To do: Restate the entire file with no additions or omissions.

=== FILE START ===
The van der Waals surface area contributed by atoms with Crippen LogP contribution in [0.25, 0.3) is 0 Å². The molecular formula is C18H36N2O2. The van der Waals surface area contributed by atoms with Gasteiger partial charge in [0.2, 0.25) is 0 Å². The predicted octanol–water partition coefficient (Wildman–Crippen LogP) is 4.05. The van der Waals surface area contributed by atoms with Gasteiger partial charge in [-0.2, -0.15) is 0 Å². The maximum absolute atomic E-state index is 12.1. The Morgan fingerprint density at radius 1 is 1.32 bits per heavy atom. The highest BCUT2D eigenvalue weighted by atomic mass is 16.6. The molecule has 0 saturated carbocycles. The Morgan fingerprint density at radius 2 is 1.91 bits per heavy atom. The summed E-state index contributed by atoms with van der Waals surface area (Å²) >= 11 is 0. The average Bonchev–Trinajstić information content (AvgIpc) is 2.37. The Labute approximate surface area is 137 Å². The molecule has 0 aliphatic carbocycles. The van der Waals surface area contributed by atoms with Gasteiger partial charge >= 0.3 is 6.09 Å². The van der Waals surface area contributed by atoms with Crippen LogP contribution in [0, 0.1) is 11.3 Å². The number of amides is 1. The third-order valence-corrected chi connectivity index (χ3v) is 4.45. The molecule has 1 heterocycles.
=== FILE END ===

The van der Waals surface area contributed by atoms with Crippen LogP contribution in [0.25, 0.3) is 0 Å². The molecular formula is C18H36N2O2. The van der Waals surface area contributed by atoms with Gasteiger partial charge in [0.2, 0.25) is 0 Å². The predicted octanol–water partition coefficient (Wildman–Crippen LogP) is 4.05. The van der Waals surface area contributed by atoms with Gasteiger partial charge in [-0.2, -0.15) is 0 Å². The maximum absolute atomic E-state index is 12.1. The Morgan fingerprint density at radius 1 is 1.32 bits per heavy atom. The highest BCUT2D eigenvalue weighted by atomic mass is 16.6. The molecule has 0 saturated carbocycles. The Morgan fingerprint density at radius 2 is 1.91 bits per heavy atom. The summed E-state index contributed by atoms with van der Waals surface area (Å²) >= 11 is 0. The average Bonchev–Trinajstić information content (AvgIpc) is 2.37. The Labute approximate surface area is 137 Å². The molecule has 0 aliphatic carbocycles. The van der Waals surface area contributed by atoms with Gasteiger partial charge >= 0.3 is 6.09 Å². The van der Waals surface area contributed by atoms with Crippen LogP contribution in [0, 0.1) is 11.3 Å². The number of amides is 1. The third-order valence-corrected chi connectivity index (χ3v) is 4.45. The molecule has 1 heterocycles.